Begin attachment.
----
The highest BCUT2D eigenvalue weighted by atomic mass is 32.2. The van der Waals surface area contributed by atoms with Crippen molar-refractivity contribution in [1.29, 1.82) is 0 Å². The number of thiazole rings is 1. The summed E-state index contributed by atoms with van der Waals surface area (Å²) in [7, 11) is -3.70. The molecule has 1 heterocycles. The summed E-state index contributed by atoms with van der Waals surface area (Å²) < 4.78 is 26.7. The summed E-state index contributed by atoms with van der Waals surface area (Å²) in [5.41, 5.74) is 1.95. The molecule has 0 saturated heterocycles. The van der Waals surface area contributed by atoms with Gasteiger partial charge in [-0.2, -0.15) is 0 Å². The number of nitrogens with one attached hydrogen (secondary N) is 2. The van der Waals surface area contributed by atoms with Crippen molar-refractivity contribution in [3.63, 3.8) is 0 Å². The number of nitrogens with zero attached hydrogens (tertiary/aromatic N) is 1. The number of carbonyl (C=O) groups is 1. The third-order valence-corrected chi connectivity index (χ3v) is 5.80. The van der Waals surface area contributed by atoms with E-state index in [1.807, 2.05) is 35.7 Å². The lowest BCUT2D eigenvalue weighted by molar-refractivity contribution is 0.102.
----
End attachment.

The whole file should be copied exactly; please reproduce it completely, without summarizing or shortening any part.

The highest BCUT2D eigenvalue weighted by atomic mass is 32.2. The van der Waals surface area contributed by atoms with Crippen molar-refractivity contribution in [1.29, 1.82) is 0 Å². The number of thiazole rings is 1. The summed E-state index contributed by atoms with van der Waals surface area (Å²) in [7, 11) is -3.70. The molecule has 1 heterocycles. The summed E-state index contributed by atoms with van der Waals surface area (Å²) < 4.78 is 26.7. The summed E-state index contributed by atoms with van der Waals surface area (Å²) in [5.41, 5.74) is 1.95. The molecule has 0 saturated heterocycles. The van der Waals surface area contributed by atoms with Gasteiger partial charge in [-0.2, -0.15) is 0 Å². The number of nitrogens with one attached hydrogen (secondary N) is 2. The van der Waals surface area contributed by atoms with Crippen molar-refractivity contribution in [3.63, 3.8) is 0 Å². The number of nitrogens with zero attached hydrogens (tertiary/aromatic N) is 1. The number of carbonyl (C=O) groups is 1. The third-order valence-corrected chi connectivity index (χ3v) is 5.80. The van der Waals surface area contributed by atoms with E-state index in [1.807, 2.05) is 35.7 Å². The lowest BCUT2D eigenvalue weighted by molar-refractivity contribution is 0.102.